Thurber Prize for American Humor

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The Thurber Prize for American Humor, named after American humorist James Thurber, recognizes outstanding contributions in humor writing. The prize is given out by the Thurber House. It was first awarded irregularly, but since 2004 has been bestowed annually. In 2015, the finalists were for the first time, all women.[1]

Award winners[edit]

Al Franken (finalist) — Rush Limbaugh is a Big Fat Idiot and Other Observations
David Sedaris (finalist) — Naked
Henry Alford (Special Honor Book) — Big Kiss
Andy Borowitz (finalist) — The Trillionaire Next Door
Bill Bryson (finalist) — In a Sunburned Country
Brett Leveridge (finalist) — Men My Mother Dated
Jim Mullen (finalist) — It Takes a Village Idiot[2]
Robert Kaplow (finalist) — Me and Orson Welles
Dan Zevin (finalist) — The Day I Turned Uncool
Andy Borowitz (finalist) — The Borowitz Report: The Big Book of Shockers
Firoozeh Dumas (finalist) — Funny in Farsi
Kinky Friedman (finalist) — Texas Hold 'Em: How I Was Born in a Manger, Died in the Saddle, and Came Back as a Horny Toad
Bill Scheft (finalist) — Time Won't Let Me
Merrill Markoe (finalist) — Walking In Circles Before Lying Down
Bob Newhart (finalist) — I Shouldn't Even Be Doing This!: And Other Things That Strike Me As Funny
Patricia Marx (finalist) — Him Her Him Again The End of Him
Simon Rich (finalist) — Ant Farm: And Other Desperate Situations
  • 2009: Ian Frazier (winner) — Lamentations of the Father
Sloane Crosley (finalist) — I Was Told There'd Be Cake
Bruce Ducker (finalist) Dizzying Heights: The Aspen Novel
Don Lee (finalist) — Wrack and Ruin
Laurie Notaro (finalist) — The Idiot Girl and the Flaming Tantrum of Death
  • 2010: Steve Hely (winner) — How I Became a Famous Novelist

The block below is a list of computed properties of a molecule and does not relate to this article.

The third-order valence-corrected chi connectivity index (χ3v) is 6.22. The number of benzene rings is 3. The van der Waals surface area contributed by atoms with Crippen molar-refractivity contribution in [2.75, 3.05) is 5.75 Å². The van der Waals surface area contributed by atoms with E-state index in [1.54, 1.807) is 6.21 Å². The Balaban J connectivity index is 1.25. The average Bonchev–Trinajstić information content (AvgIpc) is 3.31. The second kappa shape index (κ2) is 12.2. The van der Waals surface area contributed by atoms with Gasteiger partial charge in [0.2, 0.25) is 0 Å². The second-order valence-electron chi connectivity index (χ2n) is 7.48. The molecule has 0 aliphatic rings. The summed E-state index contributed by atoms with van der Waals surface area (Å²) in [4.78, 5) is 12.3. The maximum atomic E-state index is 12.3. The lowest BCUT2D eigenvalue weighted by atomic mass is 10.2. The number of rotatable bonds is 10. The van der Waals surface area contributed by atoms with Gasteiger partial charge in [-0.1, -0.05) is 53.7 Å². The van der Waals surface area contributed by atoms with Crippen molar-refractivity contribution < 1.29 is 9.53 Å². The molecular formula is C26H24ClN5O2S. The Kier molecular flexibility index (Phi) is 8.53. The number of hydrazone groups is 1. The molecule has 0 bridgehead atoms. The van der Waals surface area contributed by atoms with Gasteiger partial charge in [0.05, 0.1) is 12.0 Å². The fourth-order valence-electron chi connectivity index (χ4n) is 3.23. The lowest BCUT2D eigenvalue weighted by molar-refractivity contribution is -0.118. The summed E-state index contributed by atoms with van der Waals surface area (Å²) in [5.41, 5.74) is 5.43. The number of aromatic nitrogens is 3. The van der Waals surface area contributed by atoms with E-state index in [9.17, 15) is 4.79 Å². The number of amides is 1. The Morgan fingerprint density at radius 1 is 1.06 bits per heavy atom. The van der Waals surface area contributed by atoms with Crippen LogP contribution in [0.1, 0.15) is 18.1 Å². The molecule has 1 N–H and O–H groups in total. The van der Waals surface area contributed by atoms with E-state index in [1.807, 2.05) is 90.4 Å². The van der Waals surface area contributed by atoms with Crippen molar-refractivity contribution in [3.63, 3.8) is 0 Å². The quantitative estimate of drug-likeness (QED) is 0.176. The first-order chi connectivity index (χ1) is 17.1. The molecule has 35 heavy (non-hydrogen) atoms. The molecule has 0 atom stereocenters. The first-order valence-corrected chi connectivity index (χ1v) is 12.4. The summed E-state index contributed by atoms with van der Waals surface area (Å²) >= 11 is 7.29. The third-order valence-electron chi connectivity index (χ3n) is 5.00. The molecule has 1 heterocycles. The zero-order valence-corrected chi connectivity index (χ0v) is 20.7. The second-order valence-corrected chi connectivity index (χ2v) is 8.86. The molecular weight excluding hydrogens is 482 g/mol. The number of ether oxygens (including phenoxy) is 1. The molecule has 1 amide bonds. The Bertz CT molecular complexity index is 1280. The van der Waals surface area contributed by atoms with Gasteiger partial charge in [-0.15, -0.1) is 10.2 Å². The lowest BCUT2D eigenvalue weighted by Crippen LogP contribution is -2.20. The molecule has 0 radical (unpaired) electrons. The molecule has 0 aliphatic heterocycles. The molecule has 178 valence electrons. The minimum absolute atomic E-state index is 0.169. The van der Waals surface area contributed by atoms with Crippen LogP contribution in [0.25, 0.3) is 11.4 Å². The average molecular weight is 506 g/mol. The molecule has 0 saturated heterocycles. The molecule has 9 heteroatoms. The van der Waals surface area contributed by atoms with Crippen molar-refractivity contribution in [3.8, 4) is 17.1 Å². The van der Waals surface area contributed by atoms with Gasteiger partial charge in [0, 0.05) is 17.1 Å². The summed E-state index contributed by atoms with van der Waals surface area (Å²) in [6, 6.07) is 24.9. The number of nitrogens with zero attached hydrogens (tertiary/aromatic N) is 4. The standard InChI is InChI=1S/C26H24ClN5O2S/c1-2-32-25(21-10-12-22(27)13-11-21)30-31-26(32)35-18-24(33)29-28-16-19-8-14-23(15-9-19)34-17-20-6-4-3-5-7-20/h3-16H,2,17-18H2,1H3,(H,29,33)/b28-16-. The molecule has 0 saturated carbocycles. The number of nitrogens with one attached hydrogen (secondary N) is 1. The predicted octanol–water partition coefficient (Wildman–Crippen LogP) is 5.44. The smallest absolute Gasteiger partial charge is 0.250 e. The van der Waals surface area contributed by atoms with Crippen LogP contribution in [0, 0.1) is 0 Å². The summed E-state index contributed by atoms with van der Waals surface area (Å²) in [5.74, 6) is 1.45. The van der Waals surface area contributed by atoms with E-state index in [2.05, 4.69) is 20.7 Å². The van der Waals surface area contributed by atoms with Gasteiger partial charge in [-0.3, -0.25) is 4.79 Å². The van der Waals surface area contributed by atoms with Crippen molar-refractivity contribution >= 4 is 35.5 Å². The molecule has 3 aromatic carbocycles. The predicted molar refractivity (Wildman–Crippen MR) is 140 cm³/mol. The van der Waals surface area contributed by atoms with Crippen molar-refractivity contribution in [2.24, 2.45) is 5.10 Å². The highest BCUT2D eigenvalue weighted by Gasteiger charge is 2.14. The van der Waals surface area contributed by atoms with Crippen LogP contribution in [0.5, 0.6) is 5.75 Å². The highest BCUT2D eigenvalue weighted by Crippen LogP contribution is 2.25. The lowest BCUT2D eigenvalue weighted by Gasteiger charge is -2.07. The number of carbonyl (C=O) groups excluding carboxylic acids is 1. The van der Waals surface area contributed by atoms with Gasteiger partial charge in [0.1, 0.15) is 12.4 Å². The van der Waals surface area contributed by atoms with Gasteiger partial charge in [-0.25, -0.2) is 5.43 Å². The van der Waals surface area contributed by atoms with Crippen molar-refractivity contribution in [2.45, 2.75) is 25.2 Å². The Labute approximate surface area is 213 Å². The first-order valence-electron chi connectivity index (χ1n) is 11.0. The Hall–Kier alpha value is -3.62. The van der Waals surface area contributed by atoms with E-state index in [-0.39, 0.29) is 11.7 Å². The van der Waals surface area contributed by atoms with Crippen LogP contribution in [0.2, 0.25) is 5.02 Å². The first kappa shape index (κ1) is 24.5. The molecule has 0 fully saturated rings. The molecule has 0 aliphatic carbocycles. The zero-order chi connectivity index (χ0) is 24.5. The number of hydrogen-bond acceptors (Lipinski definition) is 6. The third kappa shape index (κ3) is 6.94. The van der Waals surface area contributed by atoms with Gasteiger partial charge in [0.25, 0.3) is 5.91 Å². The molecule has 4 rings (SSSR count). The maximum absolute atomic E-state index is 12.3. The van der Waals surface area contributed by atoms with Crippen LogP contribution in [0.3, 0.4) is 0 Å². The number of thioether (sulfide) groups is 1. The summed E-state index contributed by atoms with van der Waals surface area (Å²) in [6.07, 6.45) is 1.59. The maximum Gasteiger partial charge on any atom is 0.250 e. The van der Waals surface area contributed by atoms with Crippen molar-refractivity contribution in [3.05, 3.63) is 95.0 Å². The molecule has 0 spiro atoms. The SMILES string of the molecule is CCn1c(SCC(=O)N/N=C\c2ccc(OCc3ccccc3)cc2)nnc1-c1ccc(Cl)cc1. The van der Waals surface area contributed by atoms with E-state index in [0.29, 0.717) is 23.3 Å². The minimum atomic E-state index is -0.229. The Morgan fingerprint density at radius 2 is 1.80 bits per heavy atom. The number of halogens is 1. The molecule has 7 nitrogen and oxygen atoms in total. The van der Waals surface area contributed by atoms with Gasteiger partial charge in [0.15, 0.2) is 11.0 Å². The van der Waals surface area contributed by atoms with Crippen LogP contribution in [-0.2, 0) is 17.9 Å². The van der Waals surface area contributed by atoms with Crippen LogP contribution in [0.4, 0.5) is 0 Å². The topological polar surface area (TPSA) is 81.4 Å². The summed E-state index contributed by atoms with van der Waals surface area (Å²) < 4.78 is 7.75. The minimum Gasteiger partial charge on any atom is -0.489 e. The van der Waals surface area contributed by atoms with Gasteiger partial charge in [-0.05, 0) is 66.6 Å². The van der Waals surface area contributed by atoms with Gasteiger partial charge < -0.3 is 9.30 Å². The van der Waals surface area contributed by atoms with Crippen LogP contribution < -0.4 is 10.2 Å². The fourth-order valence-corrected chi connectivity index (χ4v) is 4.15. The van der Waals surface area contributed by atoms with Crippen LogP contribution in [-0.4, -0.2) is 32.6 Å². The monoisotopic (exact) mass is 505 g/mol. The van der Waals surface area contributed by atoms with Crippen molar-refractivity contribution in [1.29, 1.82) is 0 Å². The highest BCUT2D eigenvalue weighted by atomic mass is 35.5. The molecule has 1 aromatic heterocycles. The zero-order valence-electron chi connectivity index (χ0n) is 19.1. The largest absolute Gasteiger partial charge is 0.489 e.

Jancee Dunn (finalist) — Why Is My Mother Getting a Tattoo?
Rhoda Janzen (finalist) — Mennonite in a Little Black Dress
Mike Birbiglia (finalist) — Sleepwalk With Me and Other Painfully True Stories
Rick Reilly (finalist) — Sports from Hell
  • 2012: Calvin Trillin (winner) — Quite Enough of Calvin Trillin: Forty Years of Funny Stuff[4]
Nate DiMeo (finalist) — Pawnee
Patricia Marx (finalist) — Starting from Happy
  • 2013: Dan Zevin (winner) — Dan Gets a Minivan
Shalom Auslander (finalist) — Hope: A Tragedy
Dave Barry and Alan Zweibel (finalists) — Lunatics: A Novel
  • 2014: John Kenney (winner) — Truth In Advertising[2]
Liza Donnelly (finalist) — Women on Men
Bruce McCall and David Letterman (finalists) — This Land Was Made for You and Me (But Mostly Me)
  • 2015: Julie Schumacher (winner) — Dear Committee Members[5]
Roz Chast (finalist) — Can't We Talk About Something More Pleasant?
Annabelle Gurwitch (finalist) — I See You Made an Effort: Compliments, Indignities, and Survival Stories from the Edge of 50
  • 2016: Harrison Scott Key (winner) — The World's Largest Man[6]
Jason Gay (finalist) — Little Victories
Mary Norris (finalist) — Between You &: and Me: Confessions of a Comma Queen.
Ken Pisani – Amp'd
Aaron Thier – Mr. Eternity
Jenny Allen (finalist) – Would Everybody Please Stop?
John Hodgman (finalist) – Vacationland: True Stories from Painful Beaches
Sloane Crosley (finalist) – Look Alive Out There
John Kenney (finalist) – Love Poems for Married People


  1. ^ Armao, Mark (25 August 2015). "Thurber Prize for American Humor Announces First All-Female Trio of Finalists". The Wall Street Journal. Retrieved 28 September 2015.
  2. ^ a b "Past Thurber Prize Winners". Thurber House. Retrieved 28 September 2015.
  3. ^ "'Frasier' writer wins literary award". USA Today. The Associated Press. 3 October 2007. Retrieved 28 September 2015.
  4. ^ "Humorist Calvin Trillin wins Thurber Prize". The Associated Press. 1 October 2012. Retrieved 28 September 2015.
  5. ^ "Native Delawarean first woman to win humor award". The News Journal. The Associated Press. 25 September 2015. Retrieved 29 September 2015.
  6. ^ "Harrison Scott Key wins $5,000 James Thurber prize for humor". The Washington Post. The Associated Press. 26 September 2016. Retrieved 26 September 2016.
  7. ^
  8. ^ "2018 Thurber Prize for American Humor Winner". Thurber House. Archived from the original on 2018-12-06. Retrieved 2018-12-06.CS1 maint: unfit url (link)
  9. ^ "2019 Thurber Prize for American Humor Winner". Thurber House. Archived from the original on 2020-01-04. Retrieved 2020-01-04.

External links[edit]